Most of the water calculations are based on a standardized temperature of 20.2 C or 68.4 F. Most water sources applicable to these small turbines run much colder. As water temperature decreases is becomes somewhat thicker. Its velocity decreases and results in a lower flow rate. There is an ugly formulae for figuring the flow rate decrease but it works out to be very close to the fluidity index if taken as a percentage. We get some of the power potential back with an increase in density. There is an intimidating calculus equation for this one. For mechanical power estimates this is adequate. Hydro-electric turbines however have an alternator attached that has a non-linear torque/output curve. The last column in the table shows what the expected power estimate should be as a percentage based on my own observations and experience on my own products as well as others.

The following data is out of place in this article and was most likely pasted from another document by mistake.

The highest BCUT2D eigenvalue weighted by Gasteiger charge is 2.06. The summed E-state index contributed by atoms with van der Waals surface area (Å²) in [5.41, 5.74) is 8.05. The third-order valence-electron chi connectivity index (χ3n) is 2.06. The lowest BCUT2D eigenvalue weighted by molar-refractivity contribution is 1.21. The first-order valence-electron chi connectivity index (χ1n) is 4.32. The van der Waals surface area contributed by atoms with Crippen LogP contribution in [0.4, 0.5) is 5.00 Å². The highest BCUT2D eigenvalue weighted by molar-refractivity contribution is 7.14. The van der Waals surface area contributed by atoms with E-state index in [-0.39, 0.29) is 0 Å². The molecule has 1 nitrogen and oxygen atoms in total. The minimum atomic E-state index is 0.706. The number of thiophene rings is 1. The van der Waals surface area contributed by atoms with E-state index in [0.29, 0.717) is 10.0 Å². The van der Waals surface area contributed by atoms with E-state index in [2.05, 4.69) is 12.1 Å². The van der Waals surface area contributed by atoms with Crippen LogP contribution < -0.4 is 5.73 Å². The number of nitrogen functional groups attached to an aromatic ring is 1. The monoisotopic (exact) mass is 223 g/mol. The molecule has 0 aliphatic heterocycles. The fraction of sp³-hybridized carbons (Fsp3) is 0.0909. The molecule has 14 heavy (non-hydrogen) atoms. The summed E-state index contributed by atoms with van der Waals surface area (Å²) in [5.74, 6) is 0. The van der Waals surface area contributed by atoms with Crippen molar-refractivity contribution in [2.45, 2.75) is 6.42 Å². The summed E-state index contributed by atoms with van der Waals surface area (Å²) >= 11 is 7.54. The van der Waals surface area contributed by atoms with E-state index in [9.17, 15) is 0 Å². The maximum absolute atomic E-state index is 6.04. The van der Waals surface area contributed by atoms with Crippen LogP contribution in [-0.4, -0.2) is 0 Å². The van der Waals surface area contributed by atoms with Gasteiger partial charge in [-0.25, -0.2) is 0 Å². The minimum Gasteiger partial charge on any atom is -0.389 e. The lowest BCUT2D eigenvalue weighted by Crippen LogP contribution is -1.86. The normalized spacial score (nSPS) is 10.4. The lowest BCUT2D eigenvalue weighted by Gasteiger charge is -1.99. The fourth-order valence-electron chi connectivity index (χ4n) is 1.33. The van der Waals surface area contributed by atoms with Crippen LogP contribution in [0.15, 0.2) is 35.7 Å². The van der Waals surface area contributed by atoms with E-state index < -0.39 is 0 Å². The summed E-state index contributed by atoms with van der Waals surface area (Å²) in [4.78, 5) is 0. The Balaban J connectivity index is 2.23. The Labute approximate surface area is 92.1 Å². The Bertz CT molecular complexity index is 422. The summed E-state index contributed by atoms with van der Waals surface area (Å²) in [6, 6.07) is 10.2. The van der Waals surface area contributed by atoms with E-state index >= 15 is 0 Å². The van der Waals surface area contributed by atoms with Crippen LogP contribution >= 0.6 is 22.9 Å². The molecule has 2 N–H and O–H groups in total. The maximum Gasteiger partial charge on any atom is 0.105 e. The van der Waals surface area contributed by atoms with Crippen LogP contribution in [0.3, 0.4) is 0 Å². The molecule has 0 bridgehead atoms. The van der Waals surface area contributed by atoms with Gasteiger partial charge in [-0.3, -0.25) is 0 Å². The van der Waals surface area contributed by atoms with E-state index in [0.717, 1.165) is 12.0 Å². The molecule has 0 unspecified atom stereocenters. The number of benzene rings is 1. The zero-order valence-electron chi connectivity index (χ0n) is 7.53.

|Water temperature||Flow rate %||Turbine|
|Temp C||Temp F||Fluidity Index||Power estimate|